Robot cars do not know what a road is. Robotic card do not know how a road differs from a path, or what the difference is between a road to nirvana, or a path to enlightenment. This is not a problem of linguistics and the definition of words. This is a problem of experience. Unless a computer system can make it's own associations from it's own experiences, it can never KNOW anything, it can only do, it is only ever functional.* [* this is where we would make philosophical zombie argument but David Chalmers does it so much better than we do.]
Functional achievements in AI will never get us to AI's that have experiences, unless we have a function that describes experience itself. A function which describes experience itself must deal with the layers and the meaningfulness of layers of experience. The idea of meaning must be dealt with directly. To have an understand of what meaning is, we must have a functional description of how meaning happens.
What does a function of meaning look like? How can we describe meaning without first describing experience? If we do not know what the function of meaning is, how could we make an AI that has meaningful experiences?
For instance, will we have fast driving robotic cars and slow driving robotic cars? Will our current approach to robotic cars produce cars that drive too fast for their own good? Will robotic cars be able to drive matchbox cars? Am I going to start driving this discussion of robot cars into the ground? Can robotic cars "drive a discussion"? An artificial mind must understand meaning and it must have experience. How else will it be able to drive anything of it's own into the ground? How else will it learn to stop driving around in circles?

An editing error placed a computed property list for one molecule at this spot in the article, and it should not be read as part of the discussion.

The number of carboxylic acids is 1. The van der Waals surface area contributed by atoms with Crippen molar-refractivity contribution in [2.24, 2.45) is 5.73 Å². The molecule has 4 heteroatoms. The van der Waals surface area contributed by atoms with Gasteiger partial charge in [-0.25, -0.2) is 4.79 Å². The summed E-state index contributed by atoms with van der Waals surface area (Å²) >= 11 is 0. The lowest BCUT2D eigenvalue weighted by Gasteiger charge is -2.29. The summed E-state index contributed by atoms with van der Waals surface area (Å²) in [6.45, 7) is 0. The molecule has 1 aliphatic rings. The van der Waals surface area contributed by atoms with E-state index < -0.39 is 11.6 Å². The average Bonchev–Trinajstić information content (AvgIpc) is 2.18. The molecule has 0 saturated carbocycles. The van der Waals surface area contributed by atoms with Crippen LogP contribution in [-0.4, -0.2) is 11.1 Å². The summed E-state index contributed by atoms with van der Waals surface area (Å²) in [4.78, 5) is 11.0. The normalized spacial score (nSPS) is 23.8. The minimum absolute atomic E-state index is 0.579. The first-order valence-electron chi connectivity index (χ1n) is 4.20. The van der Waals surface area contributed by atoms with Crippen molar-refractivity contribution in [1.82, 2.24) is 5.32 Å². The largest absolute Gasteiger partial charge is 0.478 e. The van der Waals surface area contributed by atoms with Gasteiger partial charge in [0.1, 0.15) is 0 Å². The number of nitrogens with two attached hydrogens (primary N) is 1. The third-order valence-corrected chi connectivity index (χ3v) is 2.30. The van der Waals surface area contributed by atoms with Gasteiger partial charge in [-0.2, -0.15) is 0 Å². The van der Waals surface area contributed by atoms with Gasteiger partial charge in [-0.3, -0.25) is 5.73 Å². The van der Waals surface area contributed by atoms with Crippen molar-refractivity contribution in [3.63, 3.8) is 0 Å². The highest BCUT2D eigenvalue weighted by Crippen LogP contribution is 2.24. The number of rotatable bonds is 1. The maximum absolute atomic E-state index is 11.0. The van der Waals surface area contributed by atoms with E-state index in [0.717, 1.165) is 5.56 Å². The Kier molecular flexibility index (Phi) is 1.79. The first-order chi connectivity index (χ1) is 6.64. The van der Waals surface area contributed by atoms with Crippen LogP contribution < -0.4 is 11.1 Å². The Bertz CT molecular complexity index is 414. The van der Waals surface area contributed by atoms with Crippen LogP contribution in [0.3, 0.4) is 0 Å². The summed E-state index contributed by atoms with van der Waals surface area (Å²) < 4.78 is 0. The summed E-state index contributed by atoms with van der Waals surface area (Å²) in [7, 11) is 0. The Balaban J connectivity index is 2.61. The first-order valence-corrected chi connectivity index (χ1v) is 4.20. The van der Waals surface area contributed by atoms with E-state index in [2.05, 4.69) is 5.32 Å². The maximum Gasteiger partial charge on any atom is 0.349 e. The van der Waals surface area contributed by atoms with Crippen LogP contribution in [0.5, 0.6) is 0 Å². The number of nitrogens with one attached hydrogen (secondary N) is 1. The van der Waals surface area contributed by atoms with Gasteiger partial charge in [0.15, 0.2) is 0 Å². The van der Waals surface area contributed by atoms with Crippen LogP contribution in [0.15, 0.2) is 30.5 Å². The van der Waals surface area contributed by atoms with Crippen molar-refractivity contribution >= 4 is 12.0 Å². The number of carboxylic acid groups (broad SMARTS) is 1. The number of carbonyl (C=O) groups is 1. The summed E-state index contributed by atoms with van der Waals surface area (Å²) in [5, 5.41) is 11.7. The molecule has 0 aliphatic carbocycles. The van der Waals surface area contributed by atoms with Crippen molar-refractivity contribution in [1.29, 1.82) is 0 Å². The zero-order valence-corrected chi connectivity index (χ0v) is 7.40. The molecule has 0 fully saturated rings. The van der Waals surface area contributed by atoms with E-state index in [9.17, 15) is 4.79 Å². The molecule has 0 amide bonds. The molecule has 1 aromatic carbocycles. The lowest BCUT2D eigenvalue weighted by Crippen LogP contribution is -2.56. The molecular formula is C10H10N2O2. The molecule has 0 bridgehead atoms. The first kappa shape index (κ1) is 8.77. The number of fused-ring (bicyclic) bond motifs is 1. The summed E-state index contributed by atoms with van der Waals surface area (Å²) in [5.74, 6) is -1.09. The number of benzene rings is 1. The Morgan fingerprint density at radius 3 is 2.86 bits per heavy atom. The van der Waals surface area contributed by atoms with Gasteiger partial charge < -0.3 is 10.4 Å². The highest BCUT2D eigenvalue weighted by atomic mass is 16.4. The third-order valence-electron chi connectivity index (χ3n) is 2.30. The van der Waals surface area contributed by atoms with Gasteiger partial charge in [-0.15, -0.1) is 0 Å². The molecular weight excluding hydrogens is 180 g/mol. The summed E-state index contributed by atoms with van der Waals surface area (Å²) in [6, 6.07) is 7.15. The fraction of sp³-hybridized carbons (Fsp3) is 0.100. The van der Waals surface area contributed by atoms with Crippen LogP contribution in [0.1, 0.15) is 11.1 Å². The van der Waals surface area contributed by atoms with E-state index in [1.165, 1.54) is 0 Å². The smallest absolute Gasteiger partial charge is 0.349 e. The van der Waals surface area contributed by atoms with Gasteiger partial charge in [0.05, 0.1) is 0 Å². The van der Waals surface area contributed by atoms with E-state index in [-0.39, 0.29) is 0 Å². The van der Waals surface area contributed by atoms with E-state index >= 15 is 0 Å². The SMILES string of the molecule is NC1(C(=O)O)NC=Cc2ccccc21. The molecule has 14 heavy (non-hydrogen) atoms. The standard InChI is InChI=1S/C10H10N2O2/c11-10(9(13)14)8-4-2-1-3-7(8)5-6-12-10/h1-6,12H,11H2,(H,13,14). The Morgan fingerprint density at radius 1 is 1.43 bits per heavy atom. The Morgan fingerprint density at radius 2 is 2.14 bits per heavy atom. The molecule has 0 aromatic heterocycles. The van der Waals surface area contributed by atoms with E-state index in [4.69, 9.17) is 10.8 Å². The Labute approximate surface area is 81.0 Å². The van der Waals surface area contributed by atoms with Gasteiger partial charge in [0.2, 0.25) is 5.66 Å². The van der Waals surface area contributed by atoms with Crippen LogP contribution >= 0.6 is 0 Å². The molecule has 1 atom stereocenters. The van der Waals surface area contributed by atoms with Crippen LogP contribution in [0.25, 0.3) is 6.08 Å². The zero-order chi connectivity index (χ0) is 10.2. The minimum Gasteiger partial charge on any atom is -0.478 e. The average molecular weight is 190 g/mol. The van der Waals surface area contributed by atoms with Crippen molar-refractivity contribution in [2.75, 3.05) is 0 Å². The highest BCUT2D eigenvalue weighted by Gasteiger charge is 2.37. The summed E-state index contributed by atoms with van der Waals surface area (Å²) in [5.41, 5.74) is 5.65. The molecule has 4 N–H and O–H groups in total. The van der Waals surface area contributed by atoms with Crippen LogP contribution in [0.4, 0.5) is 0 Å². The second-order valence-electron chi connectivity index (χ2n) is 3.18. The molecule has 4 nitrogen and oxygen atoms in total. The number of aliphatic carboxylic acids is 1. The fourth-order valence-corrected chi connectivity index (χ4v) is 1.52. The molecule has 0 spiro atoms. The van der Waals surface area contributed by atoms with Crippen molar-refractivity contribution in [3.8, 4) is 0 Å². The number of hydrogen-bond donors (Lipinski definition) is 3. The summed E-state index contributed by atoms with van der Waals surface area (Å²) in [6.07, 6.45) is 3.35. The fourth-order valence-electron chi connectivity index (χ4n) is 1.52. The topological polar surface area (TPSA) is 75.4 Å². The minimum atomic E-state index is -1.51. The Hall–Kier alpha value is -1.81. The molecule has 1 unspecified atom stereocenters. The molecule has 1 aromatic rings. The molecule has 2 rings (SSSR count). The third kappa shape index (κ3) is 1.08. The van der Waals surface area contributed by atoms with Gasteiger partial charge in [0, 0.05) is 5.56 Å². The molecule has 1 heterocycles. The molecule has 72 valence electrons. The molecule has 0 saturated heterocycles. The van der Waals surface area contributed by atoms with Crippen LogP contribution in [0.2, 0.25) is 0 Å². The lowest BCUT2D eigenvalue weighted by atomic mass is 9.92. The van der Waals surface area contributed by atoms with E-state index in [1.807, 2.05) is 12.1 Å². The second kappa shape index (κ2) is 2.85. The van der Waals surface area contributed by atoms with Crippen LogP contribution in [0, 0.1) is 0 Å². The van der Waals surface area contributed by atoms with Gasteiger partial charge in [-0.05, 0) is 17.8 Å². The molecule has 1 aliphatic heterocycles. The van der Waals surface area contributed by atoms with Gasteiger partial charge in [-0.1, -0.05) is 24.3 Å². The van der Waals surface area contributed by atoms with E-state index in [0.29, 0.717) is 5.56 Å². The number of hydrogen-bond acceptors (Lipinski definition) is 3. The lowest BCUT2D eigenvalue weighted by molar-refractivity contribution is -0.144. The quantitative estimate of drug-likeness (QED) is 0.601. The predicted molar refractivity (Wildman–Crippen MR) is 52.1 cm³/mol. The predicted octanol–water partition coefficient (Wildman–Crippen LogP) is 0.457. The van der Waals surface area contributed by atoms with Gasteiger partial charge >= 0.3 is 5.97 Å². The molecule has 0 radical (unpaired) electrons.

A physical oriented functional approach never gets us to robots that like to dance. "Joy from dancing" is not the result of a physical function but is the result of experience. The idea that one day, I may like dancing and the next day I may not want to dance ever again, is a believable experience. Could we create a function of that?
A real mind, artificial or not, must have experiences. And through experience, a mind builds up knowledge, abilities, and more EXPERIENCES. This is a recursive proposition. Experience itself is the problem that we must confront with the creation of an artificial mind. Otherwise our artificial intelligences will always be functional automatons that mimic experiences but never have them. (ie. zombies) Which is okay for many problems, but does not solve the deeper problem of understanding consciousness, intelligence, and how to create a mind.
What we need is a functional description of experience itself. Assuming that physical functions come first, never gets us over the gap of what experience is, or how it occurs. We must understand what experience is first, in functional terms, and then we can start looking at what kinds of physical processes instantiate experience functions. * [*this is another requirement for a theory and model of consciousness. A theory must describe experience functionally.]
There is a corollary to this assertion. That experience functions can then be treated in a physically agnostic way. We know that biological organisms instantiate consciousness. Thus, if there is a function of experience, that functions gives us with the possibility that other kinds of physical processes, such as computational ones, can also instantiate experience functions, and produce consciousness. that is, any functional description of experience should be agnostic to the physical processes or functions which instantiate it. Experience should be describable apart from a reliance upon biological or machine processes, but a good theory should show how both kinds of physical processes can instantiate consciousness.